3 Replies Latest reply on Nov 21, 2010 7:45 AM by MartinHviid

    Manage users



      I've Flex as front-ent, with Java over MySQL DB as back-end (DB access through hibernate).


      I'm trying to figure out what is the best-practice to:

      1. Manage users records?

      I currently have my own users table (with user name, password and all the info I need). Should I use MuSQL.user table?

      I've to came to his point because I wanted to hold my user's password encrypted, and following the following link I understood that passwords in my own users table are not protected for different reasons - logs, backup scripts, etc. (http://dev.mysql.com/doc/mysql-security-excerpt/5.1/en/password-security-admin.html)


      2. Do I need to log-in the DB using the user's crednetials? if yes, why?

      Currently I only check for the un/pwd validity, but for all users - I connect using a single root UN...


      Thanks, Haim

        • 1. Re: Manage users
          MartinHviid Level 2

          Hi Haim


          I think you are mixing things together.


          The MySQL.user table, are for the DBMS to handle users of the database, not of a custom application, so unless you are trying to create a DBMS manager, you shouldn't access any of MySQL's own tables.


          If you wanna store you passwords in the database encrypted, you simply encrypt them in your code, and then they will also be encrypted in the DBMS logs and in the DB.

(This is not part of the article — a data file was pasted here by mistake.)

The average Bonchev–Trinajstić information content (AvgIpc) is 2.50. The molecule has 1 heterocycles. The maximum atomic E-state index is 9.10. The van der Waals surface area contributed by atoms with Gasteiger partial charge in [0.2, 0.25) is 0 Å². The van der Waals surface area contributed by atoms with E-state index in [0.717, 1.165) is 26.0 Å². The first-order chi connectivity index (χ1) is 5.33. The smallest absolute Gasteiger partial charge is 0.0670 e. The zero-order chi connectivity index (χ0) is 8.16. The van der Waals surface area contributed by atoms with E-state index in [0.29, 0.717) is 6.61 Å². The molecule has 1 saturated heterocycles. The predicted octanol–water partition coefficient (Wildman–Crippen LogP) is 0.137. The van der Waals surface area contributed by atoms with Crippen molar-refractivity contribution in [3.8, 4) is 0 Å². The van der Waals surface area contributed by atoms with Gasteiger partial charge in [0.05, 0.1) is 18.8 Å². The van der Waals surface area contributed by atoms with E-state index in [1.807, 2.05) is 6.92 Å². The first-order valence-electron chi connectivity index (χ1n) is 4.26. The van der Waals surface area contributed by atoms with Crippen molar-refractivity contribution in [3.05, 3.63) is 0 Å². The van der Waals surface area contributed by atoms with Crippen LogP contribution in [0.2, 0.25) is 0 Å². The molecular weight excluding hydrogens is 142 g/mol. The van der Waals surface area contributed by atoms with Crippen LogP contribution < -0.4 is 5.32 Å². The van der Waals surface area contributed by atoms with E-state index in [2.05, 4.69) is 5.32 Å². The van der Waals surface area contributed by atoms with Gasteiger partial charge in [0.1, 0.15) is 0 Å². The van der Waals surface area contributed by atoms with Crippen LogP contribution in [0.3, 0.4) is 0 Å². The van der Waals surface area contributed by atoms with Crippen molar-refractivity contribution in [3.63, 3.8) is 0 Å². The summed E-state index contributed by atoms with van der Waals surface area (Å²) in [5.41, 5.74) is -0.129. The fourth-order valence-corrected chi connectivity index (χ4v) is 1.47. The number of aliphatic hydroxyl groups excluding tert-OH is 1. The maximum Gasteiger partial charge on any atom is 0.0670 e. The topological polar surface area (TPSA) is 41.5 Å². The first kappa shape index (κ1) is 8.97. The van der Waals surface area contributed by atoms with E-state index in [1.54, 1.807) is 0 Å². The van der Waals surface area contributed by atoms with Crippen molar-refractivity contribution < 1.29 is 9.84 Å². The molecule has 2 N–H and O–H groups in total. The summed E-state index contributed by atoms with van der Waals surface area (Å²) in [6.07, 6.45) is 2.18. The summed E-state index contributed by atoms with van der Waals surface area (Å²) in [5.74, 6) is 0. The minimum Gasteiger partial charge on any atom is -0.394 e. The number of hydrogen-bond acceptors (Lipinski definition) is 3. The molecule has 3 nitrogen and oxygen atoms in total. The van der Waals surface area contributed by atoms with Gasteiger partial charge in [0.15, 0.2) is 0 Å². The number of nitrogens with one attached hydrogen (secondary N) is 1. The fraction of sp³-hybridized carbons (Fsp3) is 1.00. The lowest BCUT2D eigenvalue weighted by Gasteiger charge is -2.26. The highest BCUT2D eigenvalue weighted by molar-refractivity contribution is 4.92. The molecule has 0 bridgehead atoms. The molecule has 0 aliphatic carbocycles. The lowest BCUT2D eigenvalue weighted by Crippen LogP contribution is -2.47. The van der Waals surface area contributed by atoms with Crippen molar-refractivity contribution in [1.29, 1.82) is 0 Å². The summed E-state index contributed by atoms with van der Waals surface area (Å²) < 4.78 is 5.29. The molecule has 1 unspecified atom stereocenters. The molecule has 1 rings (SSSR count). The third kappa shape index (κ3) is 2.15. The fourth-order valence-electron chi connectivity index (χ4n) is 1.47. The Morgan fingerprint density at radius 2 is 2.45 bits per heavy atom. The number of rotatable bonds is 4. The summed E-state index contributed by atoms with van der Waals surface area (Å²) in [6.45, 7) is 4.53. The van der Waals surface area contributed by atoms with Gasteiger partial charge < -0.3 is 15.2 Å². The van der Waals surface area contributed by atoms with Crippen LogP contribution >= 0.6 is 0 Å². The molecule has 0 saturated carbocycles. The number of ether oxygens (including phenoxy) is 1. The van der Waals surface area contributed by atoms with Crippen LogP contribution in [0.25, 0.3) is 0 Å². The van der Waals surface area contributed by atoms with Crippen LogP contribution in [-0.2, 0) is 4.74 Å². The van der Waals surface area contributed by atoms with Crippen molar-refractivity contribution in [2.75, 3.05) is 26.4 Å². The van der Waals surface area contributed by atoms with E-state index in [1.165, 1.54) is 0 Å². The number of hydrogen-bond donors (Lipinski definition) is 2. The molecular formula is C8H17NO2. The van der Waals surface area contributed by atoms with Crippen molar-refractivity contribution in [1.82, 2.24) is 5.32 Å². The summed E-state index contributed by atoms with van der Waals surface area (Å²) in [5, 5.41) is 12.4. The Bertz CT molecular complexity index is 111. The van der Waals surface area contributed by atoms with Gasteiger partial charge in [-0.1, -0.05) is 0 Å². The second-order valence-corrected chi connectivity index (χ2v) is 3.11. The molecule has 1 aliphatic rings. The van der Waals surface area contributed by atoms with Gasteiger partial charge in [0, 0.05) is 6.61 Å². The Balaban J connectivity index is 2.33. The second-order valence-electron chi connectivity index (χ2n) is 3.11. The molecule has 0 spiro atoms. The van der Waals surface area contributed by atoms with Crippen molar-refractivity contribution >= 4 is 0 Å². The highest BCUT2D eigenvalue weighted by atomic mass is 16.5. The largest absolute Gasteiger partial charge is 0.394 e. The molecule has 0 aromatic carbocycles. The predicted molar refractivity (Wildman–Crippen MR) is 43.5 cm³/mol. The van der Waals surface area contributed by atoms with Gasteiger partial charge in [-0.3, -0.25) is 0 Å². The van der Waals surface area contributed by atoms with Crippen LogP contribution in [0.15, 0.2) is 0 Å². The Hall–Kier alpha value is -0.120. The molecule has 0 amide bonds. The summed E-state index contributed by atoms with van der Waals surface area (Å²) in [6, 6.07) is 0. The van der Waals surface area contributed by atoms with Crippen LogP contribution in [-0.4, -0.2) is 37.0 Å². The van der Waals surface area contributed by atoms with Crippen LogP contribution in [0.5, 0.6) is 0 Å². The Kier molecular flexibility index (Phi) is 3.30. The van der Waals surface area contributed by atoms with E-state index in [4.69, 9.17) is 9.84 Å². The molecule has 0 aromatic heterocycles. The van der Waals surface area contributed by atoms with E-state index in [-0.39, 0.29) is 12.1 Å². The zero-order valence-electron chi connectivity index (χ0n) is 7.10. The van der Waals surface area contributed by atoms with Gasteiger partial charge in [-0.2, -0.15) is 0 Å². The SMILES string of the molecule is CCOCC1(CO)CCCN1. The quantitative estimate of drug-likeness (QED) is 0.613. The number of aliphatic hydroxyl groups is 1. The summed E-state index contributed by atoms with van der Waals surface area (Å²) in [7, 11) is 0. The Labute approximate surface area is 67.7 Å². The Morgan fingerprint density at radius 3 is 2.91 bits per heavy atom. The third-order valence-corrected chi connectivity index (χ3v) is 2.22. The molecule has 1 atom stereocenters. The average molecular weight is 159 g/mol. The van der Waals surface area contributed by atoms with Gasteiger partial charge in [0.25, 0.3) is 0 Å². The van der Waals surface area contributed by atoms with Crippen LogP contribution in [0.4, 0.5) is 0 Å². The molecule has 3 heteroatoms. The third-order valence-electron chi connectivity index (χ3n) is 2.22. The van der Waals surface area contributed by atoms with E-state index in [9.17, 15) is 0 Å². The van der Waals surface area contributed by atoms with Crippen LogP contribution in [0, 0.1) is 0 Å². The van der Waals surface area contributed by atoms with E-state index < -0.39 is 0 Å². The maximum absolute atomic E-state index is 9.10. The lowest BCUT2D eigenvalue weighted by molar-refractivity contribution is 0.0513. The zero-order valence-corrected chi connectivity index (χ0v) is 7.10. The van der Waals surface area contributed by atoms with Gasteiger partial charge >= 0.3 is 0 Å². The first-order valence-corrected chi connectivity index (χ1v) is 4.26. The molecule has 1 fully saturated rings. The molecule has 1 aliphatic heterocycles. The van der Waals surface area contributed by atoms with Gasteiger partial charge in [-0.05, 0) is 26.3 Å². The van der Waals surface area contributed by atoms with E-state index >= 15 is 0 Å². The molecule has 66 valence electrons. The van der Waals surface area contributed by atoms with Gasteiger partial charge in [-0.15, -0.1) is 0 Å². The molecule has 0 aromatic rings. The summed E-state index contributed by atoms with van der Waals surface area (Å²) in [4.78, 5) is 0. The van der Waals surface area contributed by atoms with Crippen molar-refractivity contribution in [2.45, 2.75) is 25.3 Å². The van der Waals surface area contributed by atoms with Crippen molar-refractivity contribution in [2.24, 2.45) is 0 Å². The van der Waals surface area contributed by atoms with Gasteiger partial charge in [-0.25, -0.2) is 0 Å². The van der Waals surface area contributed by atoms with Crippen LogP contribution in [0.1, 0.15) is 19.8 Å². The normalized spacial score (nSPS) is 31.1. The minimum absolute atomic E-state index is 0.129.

But as the docs state, you show NEVER allow access to the DB logs, to other then an administrator and the DBMS itself.


          Best Regards

          Martin Andersen

          • 2. Re: Manage users
            mailhaim Level 1


            Thanks for the clarification.


            That means that there is no need to connect to the DB using my user's credentials, correct?

            I can use my admin UN/PWD to connect the DB, and just verify my users are legit against my users table?


            Thanks, Haim

            • 3. Re: Manage users
              MartinHviid Level 2

              Yes, but it's not good practice to use your administrators account to connect to the database, but as long as you are developing you can do it, but should you ever go into production, then you would typically create a MySQL user for each app, and only give that user to the app's tables.


              But for now don't think about this.


              Besides this your solution sounds okay.